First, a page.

Expectorants and mucolytic agents

Pharmacology and toxicology

Expectorants and mucolytic agents enhance or facilitate the clearance of mucus in the respiratory tract.

Ambroxol is a metabolite of bromhexine, and has been used in the prevention of neonatal respiratory distress syndrome with no reported maternal or fetal/neonatal side effects.

N-acetylcysteine is a derivative of the amino acid L-cysteine, and is used as a mucolytic agent and an antidote in paracetamol (acetaminophen) poisoning. Although the documented data on its use as a mucolytic during pregnancy are scarce, it seems to be safe when used in low doses.

Carbocysteine is a mucus regulator rather than a mucolytic agent.

Guaifenesin and guaiacol stimulate the clearance of viscous mucus via stimulation of the gastropulmonary vagal reflex, but they have no effect on the thickness of the mucus. There is no evidence of an increased risk of congenital malformations or other adverse effects on pregnancy outcome.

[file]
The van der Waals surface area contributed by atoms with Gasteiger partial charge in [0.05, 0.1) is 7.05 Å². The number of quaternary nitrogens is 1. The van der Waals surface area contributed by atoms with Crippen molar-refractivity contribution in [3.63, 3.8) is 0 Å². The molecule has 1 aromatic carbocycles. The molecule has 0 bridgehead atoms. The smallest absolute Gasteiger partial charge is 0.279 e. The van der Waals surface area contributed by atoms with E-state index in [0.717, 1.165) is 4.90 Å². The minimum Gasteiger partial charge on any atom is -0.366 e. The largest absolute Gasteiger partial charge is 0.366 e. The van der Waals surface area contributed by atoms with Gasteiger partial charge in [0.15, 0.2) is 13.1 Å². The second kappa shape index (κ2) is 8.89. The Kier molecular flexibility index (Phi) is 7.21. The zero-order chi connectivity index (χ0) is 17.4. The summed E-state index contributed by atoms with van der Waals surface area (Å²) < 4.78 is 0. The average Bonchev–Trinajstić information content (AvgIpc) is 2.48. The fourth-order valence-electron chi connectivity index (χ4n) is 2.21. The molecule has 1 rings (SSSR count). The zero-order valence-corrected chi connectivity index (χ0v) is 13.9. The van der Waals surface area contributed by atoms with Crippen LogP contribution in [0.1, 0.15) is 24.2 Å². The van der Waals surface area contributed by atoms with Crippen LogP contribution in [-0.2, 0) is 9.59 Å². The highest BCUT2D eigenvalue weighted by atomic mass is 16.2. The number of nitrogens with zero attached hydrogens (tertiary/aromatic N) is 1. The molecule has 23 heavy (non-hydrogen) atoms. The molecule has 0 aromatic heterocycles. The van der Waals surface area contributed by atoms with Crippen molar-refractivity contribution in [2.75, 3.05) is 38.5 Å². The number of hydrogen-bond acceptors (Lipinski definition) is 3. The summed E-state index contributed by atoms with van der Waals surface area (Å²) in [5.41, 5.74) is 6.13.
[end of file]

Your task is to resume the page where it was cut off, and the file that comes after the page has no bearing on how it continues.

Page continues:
Mesna is an expectorant that breaks the disulfide bonds in mucopolysaccharides present in the mucus. Data on human pregnancy outcome are not available.

Potassium iodide also has mucolytic properties. However, it may suppress fetal thyroid function.

Recommendation. N-acetylcysteine, ambroxol and bromhexine are first-choice mucolytics during pregnancy, if (oral) fluid therapy, and other nonmedical treatment is not effective. Iodine-containing mucolytics are contraindicated, especially after the first trimester. Inadvertent short-term use of the other expectorants and mucolytics does not require any intervention.

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